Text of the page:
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Judy White Staber’s ‘Rise Above It, Darling’

Rise Above It, Darling: The Story of Joan White, Actor, Director, Teacher, Producer and (Sometimes) Mother
Written by her daughter, Judy White Staber
The Troy Book Makers

It’s an odd thing, writing a biography of someone you know well, yet barely know at all. Judy White Staber has constructed a book about her actress mother, and she has done a great deal of research about her mother’s family background, her mother’s life, and her career. She has had to do the work of a researcher as her mother, Joan White, played a very small role in Staber’s formative years, having placed her in the Actors’ Orphanage when she was just a bit over four years old. In Staber’s first book, “Silverlands: Growing Up at the Actors’ Orphanage,” published in 2010, she recounted those years and experiences in great detail. This book, which discusses her childhood, is more about what happened to her in subsequent times.

While the book recounts her mother’s achievements in work and marriage, it veers away from its subject to reveal more about Staber’s own theatrical career that took her from New York City’s Equity Library Theater, across America as a stage manager on the national tour of “A Man for All Seasons,” and through her very vital work in The Berkshires as press representative to Tina Packer and Shakespeare & Company. Mother and daughter, it seems, though little known to one another, are impossible to separate.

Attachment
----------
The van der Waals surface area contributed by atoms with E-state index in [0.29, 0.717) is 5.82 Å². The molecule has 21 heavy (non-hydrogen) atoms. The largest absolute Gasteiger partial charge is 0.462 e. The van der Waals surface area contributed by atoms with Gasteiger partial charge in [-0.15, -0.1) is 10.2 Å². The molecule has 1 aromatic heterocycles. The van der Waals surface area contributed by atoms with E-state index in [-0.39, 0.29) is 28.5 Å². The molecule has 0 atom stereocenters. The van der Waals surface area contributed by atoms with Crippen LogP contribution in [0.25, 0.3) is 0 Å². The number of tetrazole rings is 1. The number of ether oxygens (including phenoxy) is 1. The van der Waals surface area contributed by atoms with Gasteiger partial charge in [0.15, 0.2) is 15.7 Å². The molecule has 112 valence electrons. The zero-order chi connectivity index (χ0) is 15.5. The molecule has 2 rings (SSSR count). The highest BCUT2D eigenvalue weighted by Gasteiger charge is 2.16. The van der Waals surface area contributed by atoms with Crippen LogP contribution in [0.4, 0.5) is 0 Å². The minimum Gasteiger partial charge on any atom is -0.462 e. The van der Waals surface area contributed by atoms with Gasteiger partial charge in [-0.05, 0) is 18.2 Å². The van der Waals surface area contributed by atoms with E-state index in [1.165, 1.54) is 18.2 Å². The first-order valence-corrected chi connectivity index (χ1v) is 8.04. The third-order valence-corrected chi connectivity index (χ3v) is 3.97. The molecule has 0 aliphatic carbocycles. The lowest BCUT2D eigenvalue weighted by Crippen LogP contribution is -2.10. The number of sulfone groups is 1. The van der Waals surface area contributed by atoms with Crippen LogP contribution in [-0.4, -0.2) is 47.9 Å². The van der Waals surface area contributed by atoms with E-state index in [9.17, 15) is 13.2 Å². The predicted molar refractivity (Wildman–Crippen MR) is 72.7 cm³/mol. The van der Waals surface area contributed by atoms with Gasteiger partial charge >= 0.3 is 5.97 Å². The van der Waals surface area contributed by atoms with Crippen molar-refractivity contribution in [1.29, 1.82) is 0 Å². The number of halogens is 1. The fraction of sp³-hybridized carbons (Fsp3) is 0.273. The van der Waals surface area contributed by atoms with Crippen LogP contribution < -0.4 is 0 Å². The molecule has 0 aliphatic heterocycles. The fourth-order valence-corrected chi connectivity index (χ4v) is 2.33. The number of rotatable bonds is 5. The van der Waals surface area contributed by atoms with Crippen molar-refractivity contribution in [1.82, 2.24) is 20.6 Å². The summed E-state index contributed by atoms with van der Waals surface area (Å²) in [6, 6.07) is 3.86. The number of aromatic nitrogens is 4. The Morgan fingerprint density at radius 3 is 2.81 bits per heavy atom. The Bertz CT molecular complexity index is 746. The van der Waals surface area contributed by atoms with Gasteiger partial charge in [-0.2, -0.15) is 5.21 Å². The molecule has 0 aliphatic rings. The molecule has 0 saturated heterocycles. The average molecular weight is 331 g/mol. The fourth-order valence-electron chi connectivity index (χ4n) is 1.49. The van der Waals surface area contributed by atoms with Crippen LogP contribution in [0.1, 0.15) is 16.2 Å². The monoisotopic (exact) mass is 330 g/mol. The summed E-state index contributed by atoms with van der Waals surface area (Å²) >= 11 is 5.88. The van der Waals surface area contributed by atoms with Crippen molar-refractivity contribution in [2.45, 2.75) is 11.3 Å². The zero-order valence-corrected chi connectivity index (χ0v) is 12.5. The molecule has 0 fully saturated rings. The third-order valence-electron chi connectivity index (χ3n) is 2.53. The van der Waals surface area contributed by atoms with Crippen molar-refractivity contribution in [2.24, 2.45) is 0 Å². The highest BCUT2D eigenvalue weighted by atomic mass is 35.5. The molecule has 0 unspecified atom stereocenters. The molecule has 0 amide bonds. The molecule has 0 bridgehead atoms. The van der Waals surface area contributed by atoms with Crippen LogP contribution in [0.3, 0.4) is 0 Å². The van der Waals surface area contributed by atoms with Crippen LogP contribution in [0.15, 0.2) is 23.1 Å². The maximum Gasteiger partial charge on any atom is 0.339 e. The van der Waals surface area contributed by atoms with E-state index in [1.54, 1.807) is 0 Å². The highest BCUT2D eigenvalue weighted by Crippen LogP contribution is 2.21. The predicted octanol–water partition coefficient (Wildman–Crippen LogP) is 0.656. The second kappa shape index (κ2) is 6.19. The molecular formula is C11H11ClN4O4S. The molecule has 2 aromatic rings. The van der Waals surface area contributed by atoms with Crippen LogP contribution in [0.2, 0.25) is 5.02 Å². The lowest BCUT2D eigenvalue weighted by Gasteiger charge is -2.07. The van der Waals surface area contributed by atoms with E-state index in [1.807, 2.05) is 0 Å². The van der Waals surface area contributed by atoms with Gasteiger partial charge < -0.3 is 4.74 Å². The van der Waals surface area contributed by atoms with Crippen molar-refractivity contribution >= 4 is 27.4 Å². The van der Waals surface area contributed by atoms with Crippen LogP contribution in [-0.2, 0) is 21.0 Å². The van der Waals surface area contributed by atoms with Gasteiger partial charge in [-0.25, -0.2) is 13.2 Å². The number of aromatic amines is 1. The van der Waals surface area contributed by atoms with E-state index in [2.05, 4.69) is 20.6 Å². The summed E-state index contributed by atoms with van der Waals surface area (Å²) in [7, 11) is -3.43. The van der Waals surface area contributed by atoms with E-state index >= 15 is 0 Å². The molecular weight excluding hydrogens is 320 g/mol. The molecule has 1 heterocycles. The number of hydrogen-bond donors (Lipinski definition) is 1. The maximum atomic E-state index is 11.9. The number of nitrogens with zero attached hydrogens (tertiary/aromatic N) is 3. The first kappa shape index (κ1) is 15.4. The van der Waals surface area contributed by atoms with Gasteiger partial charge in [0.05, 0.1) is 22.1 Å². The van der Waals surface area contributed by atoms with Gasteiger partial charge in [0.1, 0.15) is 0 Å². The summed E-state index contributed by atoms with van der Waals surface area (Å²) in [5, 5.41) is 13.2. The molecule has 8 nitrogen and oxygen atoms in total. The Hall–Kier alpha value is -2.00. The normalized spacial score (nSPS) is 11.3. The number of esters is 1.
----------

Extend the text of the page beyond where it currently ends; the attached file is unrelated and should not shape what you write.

Joan White and Charles Oliver in “Second Bureau” (1936). Image: Premier-Stafford Productions / IMDB

Both women lived fascinating lives, and though one was a beauty and one was not, the inner beauty of the latter far exceeds the lack of same in the former. Joan White was a star of the London theater, an accomplished comedienne who starred in West End productions, primarily playing children and teenagers until her late 30s. She translated those skills in America with character roles such as Mrs. Higgins in “My Fair Lady.” She was the artistic director at the Berkshire Playhouse from 1960–1964, partnered by her third husband. As Judy White, her daughter played several roles at the theater in Stockbridge which came to be known as the Berkshire Theatre Festival (now Berkshire Theatre Group). In this biography of her mother, Staber wipes away the lines between herself and her mother and their stories flow diligently from her pen, or computer.

It’s fascinating to witness the parallels between them, blood-strangers, as Staber’s own tale crowds out her more famous mother’s story. For anyone interested in how a theatrical career progresses and what to anticipate in pursuing such a life, this is an invaluable source of information. If you are interested in the back-story of a local life in the arts, this is also an interesting book to read. Having known Judy Staber for nearly 30 years, it is illuminating to learn of her history and her life and loves in the professional world she inhabited. In fact, the book has the feeling of a long night in front of a fire, brandy in hand, and stories related. There are moments when you want to ask questions of her, but she is circumspect and you have to live with what she is willing to tell you. You might call this book a cosy revelation, a welcome experience with all the warmth the author missed during her childhood.

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